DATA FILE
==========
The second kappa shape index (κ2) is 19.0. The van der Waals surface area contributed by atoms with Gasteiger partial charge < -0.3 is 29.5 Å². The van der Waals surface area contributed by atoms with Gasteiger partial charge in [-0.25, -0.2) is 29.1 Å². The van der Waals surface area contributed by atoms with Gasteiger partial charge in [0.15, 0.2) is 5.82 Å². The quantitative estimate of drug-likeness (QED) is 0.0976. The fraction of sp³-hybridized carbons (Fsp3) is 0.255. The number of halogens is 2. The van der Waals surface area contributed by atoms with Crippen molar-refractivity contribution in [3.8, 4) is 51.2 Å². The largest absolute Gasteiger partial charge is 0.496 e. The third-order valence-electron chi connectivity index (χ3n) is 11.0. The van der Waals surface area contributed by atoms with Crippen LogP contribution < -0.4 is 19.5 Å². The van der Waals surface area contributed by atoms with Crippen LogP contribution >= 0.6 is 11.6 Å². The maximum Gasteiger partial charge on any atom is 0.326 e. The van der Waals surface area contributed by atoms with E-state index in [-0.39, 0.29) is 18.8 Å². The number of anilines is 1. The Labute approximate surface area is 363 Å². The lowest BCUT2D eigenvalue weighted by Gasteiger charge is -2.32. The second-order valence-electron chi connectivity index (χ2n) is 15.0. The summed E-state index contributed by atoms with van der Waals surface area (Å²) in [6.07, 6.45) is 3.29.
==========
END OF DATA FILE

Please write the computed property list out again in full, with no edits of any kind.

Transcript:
The second kappa shape index (κ2) is 19.0. The van der Waals surface area contributed by atoms with Gasteiger partial charge < -0.3 is 29.5 Å². The van der Waals surface area contributed by atoms with Gasteiger partial charge in [-0.25, -0.2) is 29.1 Å². The van der Waals surface area contributed by atoms with Gasteiger partial charge in [0.15, 0.2) is 5.82 Å². The quantitative estimate of drug-likeness (QED) is 0.0976. The fraction of sp³-hybridized carbons (Fsp3) is 0.255. The number of halogens is 2. The van der Waals surface area contributed by atoms with Crippen molar-refractivity contribution in [3.8, 4) is 51.2 Å². The largest absolute Gasteiger partial charge is 0.496 e. The third-order valence-electron chi connectivity index (χ3n) is 11.0. The van der Waals surface area contributed by atoms with Crippen LogP contribution < -0.4 is 19.5 Å². The van der Waals surface area contributed by atoms with Crippen LogP contribution >= 0.6 is 11.6 Å². The maximum Gasteiger partial charge on any atom is 0.326 e. The van der Waals surface area contributed by atoms with E-state index in [-0.39, 0.29) is 18.8 Å². The number of anilines is 1. The Labute approximate surface area is 363 Å². The lowest BCUT2D eigenvalue weighted by Gasteiger charge is -2.32. The second-order valence-electron chi connectivity index (χ2n) is 15.0. The summed E-state index contributed by atoms with van der Waals surface area (Å²) in [6.07, 6.45) is 3.29.